How is a Jones fracture diagnosed

Fractures of the metatarsals and toes


Characteristic is the pain in the area of ​​the injured bone region. There are swelling conditions, in some cases a bruise. The rolling movement is felt to be painful. Pressure pain also occurs.

Establishing the disease

In any case, an X-ray of the foot should be done in 2 planes. If there is no evidence of a fracture initially, it makes sense to repeat the X-ray after 2 weeks, as fractures sometimes only show up in the X-ray image after a delay. In the case of a purely lateral image, the diagnosis is more difficult due to the overlapping of the corresponding bones. An oblique recording is useful here. The fractures of the metatarsus and toes are divided into dislocated fractures (fragments are far apart) and non-dislocated fractures (the bone is untouched in shape and shape). Here, too, the blood circulation, motor skills and emotional perception must be checked in any case. In the area of ​​the 5th metatarsal bone, at the end near the body, there is a fracture that has a special feature (Jones fracture). With restricted blood supply, an increased rate of incorrect healing can be recorded.


In the area of ​​the 1st ray, conservative treatment can be undertaken if the fracture is not displaced. A lower leg cast is applied for 6 weeks and partial weight bearing is recommended for the relevant extremity. If the fragments are displaced (displaced fracture), a plate is placed on the bone when the fracture occurs in the shaft area.

If the break is more at the ends of the metatarsal bone, wires or screws are also recommended. Any fracture that radiates into the joint surface and has a displacement of more than 2 mm must be corrected by surgical measures and adjusted accordingly. Restoring the length is important in the area of ​​the 1st ray in order to avoid problems such as persistent pain in the area of ​​the 1st ray but also damage to the other rays from excessive stress. If the fractures of rays 2 to 5 are involved, shoes with a hard sole can be prescribed for non-displaced fractures and a pain-adapted load can be prescribed. If the fractures are postponed, it is advisable to set up the fracture (usually without opening the skin) and to wear a lower leg cast for 3 weeks. If several bones are involved, immobilization with a wire can be advantageous. This is then removed after 6 weeks. One should always think of dislocations in the nearby joints (Lisfranc joint, Chopart joint). These are serious injuries that require immediate surgical treatment. In the case of stress fractures, a lower leg walking cast is often applied or a hard orthosis, which should be worn for 3 weeks. A full load is possible here. However, the healing process should be followed with the help of the X-ray. If the break is in the area of ​​the second ray near the body, the cast should be worn for 6 to 8 weeks, as the healing rates are often delayed. The non-displaced fracture in the area of ​​the 5th ray at the base (Jones fracture) can initially be treated conservatively. A lower leg cast is recommended for 6 to 8 weeks. The lower extremity should be relieved for 4 to 6 weeks, after which it is increasingly possible to carry out a partial load. Athletes who need faster rehabilitation in order to be able to get back into the training process quickly, a fitting with a screw or a so-called tension strap (wires and cerclage) can be recommended. If this fracture is displaced, an open arrangement of the fracture is inevitable. Here the break must be surgically stabilized (screw, tension strap or plate).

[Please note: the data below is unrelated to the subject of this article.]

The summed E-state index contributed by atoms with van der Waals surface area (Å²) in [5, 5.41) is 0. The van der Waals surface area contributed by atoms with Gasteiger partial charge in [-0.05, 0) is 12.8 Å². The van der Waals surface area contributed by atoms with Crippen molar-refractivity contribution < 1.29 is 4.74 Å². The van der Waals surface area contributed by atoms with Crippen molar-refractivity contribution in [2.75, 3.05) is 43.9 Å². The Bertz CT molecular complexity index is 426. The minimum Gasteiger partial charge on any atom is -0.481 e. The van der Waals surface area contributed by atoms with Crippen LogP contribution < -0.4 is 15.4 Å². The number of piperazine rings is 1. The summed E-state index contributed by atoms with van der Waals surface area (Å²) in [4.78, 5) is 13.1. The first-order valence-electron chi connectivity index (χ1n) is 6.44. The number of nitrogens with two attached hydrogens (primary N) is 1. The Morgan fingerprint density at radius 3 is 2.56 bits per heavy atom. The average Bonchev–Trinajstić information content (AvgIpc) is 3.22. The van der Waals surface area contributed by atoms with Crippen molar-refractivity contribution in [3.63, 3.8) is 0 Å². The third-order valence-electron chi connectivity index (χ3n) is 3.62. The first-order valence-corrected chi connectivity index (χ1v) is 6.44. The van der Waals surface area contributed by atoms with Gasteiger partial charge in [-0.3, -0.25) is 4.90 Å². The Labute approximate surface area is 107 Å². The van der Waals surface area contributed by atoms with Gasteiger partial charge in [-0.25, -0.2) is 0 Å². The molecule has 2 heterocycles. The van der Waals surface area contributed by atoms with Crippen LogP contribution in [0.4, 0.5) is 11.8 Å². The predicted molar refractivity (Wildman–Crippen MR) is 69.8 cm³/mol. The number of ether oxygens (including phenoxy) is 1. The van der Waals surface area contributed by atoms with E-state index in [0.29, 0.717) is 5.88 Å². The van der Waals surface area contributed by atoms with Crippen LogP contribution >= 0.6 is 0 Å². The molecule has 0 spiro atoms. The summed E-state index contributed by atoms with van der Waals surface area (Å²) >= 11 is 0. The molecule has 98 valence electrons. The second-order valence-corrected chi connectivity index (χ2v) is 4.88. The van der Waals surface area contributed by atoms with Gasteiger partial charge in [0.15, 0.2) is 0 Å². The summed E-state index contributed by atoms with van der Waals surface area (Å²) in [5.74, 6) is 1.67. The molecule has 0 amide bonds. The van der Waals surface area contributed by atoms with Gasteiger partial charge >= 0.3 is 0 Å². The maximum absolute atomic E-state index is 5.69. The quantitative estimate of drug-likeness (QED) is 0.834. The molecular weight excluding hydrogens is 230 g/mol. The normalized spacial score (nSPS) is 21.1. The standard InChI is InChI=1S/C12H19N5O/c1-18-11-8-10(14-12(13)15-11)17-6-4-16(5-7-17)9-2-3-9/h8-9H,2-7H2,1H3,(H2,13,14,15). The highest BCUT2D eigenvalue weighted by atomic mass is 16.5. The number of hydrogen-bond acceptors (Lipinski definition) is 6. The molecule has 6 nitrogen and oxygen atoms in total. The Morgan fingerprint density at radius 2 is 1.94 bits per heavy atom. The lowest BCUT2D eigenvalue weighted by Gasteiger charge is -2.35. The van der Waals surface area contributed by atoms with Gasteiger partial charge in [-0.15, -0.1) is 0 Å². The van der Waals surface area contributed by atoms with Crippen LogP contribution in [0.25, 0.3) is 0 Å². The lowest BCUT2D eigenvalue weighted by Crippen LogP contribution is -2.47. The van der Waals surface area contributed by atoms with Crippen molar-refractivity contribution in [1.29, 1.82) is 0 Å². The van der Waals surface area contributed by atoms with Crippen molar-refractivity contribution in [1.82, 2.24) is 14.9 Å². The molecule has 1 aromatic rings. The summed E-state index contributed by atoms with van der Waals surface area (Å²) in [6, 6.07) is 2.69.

If the toes are broken, fixation with a wire or screw may be necessary on the first ray, provided the break is in the toe area close to the body. Otherwise, an operation in the toe area is only necessary for severely displaced fractures. Broken toes are usually treated conservatively with the help of a plaster splint or in many cases only with splints by taping the adjacent toe (twin tape). If toes are dislocated, the pain can be switched off with local anesthesia and the bones can be moved into their anatomically sensible position by pulling and pulling. Bruising under the nails should be relieved in good time with a prick through the nail.


In some cases, splayfoot or flatfoot occurs after the accident, but this is rare. A healing disorder with the formation of a false joint (pseudarthrosis) is more common, especially in the so-called Jones fracture (fracture of the base of the 5th metatarsal).
In this case, the introduction of bone material from the iliac crest may be necessary, and compression by means of an implant (screw or tension strap) must be carried out at the same time. In any case, an injury to the so-called Lisfranc joint must be excluded in the initial diagnosis.
A serious complication is the so-called compartment syndrome, in which there is an increase in pressure in the muscle boxes of the foot. This causes severe pain, the soft tissues are very tense and there may be sensory disorders in the toe area. Immediate surgical treatment with relief of the boxes through one or more incisions in the area of ​​the foot is indicated.